Alex Webb, Jens Olof Lasthein, Marco Van Duyvendijk, Philip Cheung, David Goldblatt and Mikhael Subotzky
Alex Webb‘s photographs of Turkey have a very rich, intense quality. He often accentuates colours to give a surreal quality to the places he visits. Having first visited Turkey as a teenager, he returned later in life several times over a period of several years. His experiences of a place that was a crossing point not only between east and west, but also between tradition and modernity. His intense colours give many of his images a feeling of something not quite within his grasp, slightly unknowable. Children feature often, helping to give the work a sense of optimism but at the same time a view of the future based very much on the past – a future that is difficult for an outsider to predict. The child’s red shoes and blue track suit counterpoint the worn red wall of the buildings behind; this is the new in front of the old.
Jens Olof Lasthein’s photographs from the Caucasus are often of the people and their daily lives. There seems a lot in common between his images here and those of Josef Koudelka in his ‘Gypsies’ project. There is little here that is posed for the camera; these are photographs taken despite the subjects, not because they wait for the photographer. Like Koudelka these have an atmosphere of the photographer being allowed just enough to show his impression of their world, but he must work to their rhythms. Colour here is much more naturalistic than with Alex Webb, with the result that the photographs are much less impressionistic.
Marco Van DuyvenDijk uses colour to contrast the harshness of traditional life in Mongolia with optimism for youth. Bright but natural colour is emphasised in the clothes – both traditional and modern – of children and young adults. Photographs of mines and miners show much more muted colours, browns, greys and blacks help to emphasise that life is a serious business; bright colours are absent and those that are present are not accentuated at all. His photograph of a falconer in traditional dress together with his bird, and a child behind in a bright red coat shows this seriousness and optimism together in the same image.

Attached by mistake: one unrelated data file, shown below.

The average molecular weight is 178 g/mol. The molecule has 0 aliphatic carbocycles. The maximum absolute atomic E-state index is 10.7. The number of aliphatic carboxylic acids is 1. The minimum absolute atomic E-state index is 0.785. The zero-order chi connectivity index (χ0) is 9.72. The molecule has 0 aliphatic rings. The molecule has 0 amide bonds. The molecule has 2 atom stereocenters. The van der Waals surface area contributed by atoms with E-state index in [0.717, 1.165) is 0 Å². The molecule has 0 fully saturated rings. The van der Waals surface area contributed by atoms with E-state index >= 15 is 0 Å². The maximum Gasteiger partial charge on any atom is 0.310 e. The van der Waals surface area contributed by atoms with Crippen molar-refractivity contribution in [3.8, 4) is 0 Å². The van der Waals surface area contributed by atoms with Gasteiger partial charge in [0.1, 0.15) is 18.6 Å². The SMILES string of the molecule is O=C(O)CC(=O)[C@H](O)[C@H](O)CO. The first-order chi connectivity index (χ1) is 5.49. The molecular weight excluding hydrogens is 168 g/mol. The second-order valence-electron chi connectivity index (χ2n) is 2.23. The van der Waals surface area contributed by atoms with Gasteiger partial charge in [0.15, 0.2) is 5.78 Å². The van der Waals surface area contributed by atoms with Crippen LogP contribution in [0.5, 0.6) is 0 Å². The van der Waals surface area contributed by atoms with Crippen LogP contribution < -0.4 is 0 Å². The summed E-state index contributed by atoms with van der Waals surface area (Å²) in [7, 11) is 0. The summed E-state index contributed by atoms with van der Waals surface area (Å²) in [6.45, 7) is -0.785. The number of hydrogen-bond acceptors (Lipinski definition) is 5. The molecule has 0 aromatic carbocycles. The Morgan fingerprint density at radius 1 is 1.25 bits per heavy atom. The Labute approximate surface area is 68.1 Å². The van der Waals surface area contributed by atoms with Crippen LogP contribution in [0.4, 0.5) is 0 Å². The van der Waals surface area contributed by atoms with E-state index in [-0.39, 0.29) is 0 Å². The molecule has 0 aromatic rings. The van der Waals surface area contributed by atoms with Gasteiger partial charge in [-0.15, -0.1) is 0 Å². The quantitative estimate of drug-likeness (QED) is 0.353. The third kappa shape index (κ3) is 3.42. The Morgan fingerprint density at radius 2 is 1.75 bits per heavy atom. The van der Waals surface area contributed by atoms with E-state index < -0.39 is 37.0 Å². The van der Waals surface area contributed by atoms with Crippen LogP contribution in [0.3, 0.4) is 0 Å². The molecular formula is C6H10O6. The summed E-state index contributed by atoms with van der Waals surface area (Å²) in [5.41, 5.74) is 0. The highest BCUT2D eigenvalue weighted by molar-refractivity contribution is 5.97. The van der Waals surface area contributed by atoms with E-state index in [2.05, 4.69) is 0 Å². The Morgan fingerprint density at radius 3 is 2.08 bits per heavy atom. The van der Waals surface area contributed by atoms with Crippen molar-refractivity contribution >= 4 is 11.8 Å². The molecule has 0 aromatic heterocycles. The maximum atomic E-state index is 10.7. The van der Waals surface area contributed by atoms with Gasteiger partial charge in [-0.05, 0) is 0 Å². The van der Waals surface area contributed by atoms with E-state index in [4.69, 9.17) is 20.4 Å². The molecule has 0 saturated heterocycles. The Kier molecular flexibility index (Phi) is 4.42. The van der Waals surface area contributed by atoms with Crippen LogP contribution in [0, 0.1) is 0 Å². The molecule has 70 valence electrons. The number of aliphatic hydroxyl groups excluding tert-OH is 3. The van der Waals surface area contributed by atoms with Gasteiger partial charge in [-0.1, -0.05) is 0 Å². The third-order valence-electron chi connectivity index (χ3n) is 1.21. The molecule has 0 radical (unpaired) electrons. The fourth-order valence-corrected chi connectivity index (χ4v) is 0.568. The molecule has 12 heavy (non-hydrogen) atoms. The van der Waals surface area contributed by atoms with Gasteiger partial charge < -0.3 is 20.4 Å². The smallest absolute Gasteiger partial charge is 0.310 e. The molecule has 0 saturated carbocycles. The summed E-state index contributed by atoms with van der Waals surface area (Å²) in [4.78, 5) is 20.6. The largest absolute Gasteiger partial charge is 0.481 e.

Although Philip Cheung is mentioned in the course guide as worthy of investigation, I have not found it easy to see much of his work from his West Bank project. One image occurs frequently, of a group of girls on a fairground ride. Taken at night, the colours of the clothes and the lights from the fairground ride sit in the foreground against a background of a dark and ominous sky. The impression is of a temporary relief from a difficult situation, a moment of relaxation in an otherwise harsh existence.
David Goldblatt adopted a non-judgemental viewpoint in his colour photography. This attitude is one he stuck to over his entire career, mostly in B&W but in colour for later works. He retained a very naturalistic tone in his work; colours are shown as they appeared with no attempt to accentuate. Bright full sunlight gives many images a washed-out quality. Mikhael Subotzky is more inclined to use colour to punctuate his images as a way to emphasise form. Although nowhere near as consciously unnatural in effect as those of Alex Webb, his work does have a surreal quality that is not present in David Goldblatt’s work. Although not exactly the same physical locations, Goldblatt and Subotzky are both depicting life in South Africa but with different intent and results. Goldblatt is much more neutral than Subotzky, with less emphasis on finding deliberate oddities and differentiators.
Alex Webb – A city of a hundred names
Jens Olof Lasthein – Meanwhile across the mountain
Marco Van Duyvendijk – Mongolia
Philip Cheung – The West Bank
Mikhael Subotzky – Beaufort West